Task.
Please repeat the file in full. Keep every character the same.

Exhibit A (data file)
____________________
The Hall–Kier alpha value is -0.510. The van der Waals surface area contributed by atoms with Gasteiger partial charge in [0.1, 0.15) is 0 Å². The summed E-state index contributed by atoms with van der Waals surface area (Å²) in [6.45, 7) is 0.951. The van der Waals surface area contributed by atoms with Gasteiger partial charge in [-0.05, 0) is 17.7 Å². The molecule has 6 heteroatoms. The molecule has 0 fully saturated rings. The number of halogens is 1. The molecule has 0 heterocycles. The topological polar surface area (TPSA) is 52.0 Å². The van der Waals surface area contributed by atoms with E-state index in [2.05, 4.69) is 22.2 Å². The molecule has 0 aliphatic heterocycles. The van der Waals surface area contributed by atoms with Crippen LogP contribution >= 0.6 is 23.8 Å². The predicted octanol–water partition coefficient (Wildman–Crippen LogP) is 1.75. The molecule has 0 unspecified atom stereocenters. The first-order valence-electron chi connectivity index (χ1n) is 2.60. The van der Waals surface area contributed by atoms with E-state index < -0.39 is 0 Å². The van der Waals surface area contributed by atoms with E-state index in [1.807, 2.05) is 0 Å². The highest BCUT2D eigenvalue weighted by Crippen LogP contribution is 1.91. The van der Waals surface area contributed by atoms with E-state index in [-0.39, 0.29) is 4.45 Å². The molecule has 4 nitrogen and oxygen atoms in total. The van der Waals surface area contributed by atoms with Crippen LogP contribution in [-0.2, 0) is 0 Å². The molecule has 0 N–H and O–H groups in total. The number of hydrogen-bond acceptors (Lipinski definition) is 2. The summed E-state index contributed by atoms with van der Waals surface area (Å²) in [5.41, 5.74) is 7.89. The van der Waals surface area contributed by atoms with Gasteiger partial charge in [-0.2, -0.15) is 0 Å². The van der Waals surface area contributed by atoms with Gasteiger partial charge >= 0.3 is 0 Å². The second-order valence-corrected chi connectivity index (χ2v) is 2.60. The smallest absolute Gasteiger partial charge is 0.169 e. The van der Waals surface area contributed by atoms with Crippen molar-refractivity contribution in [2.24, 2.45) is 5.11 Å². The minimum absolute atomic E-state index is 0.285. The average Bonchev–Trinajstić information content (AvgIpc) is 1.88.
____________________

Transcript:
The Hall–Kier alpha value is -0.510. The van der Waals surface area contributed by atoms with Gasteiger partial charge in [0.1, 0.15) is 0 Å². The summed E-state index contributed by atoms with van der Waals surface area (Å²) in [6.45, 7) is 0.951. The van der Waals surface area contributed by atoms with Gasteiger partial charge in [-0.05, 0) is 17.7 Å². The molecule has 6 heteroatoms. The molecule has 0 fully saturated rings. The number of halogens is 1. The molecule has 0 heterocycles. The topological polar surface area (TPSA) is 52.0 Å². The van der Waals surface area contributed by atoms with E-state index in [2.05, 4.69) is 22.2 Å². The molecule has 0 aliphatic heterocycles. The van der Waals surface area contributed by atoms with Crippen LogP contribution >= 0.6 is 23.8 Å². The predicted octanol–water partition coefficient (Wildman–Crippen LogP) is 1.75. The molecule has 0 unspecified atom stereocenters. The first-order valence-electron chi connectivity index (χ1n) is 2.60. The van der Waals surface area contributed by atoms with E-state index < -0.39 is 0 Å². The van der Waals surface area contributed by atoms with E-state index in [1.807, 2.05) is 0 Å². The highest BCUT2D eigenvalue weighted by Crippen LogP contribution is 1.91. The van der Waals surface area contributed by atoms with E-state index in [-0.39, 0.29) is 4.45 Å². The molecule has 4 nitrogen and oxygen atoms in total. The van der Waals surface area contributed by atoms with Crippen LogP contribution in [-0.2, 0) is 0 Å². The molecule has 0 N–H and O–H groups in total. The number of hydrogen-bond acceptors (Lipinski definition) is 2. The summed E-state index contributed by atoms with van der Waals surface area (Å²) in [5.41, 5.74) is 7.89. The van der Waals surface area contributed by atoms with Gasteiger partial charge in [-0.2, -0.15) is 0 Å². The van der Waals surface area contributed by atoms with Gasteiger partial charge >= 0.3 is 0 Å². The second-order valence-corrected chi connectivity index (χ2v) is 2.60. The smallest absolute Gasteiger partial charge is 0.169 e. The van der Waals surface area contributed by atoms with Crippen molar-refractivity contribution in [2.24, 2.45) is 5.11 Å². The minimum absolute atomic E-state index is 0.285. The average Bonchev–Trinajstić information content (AvgIpc) is 1.88.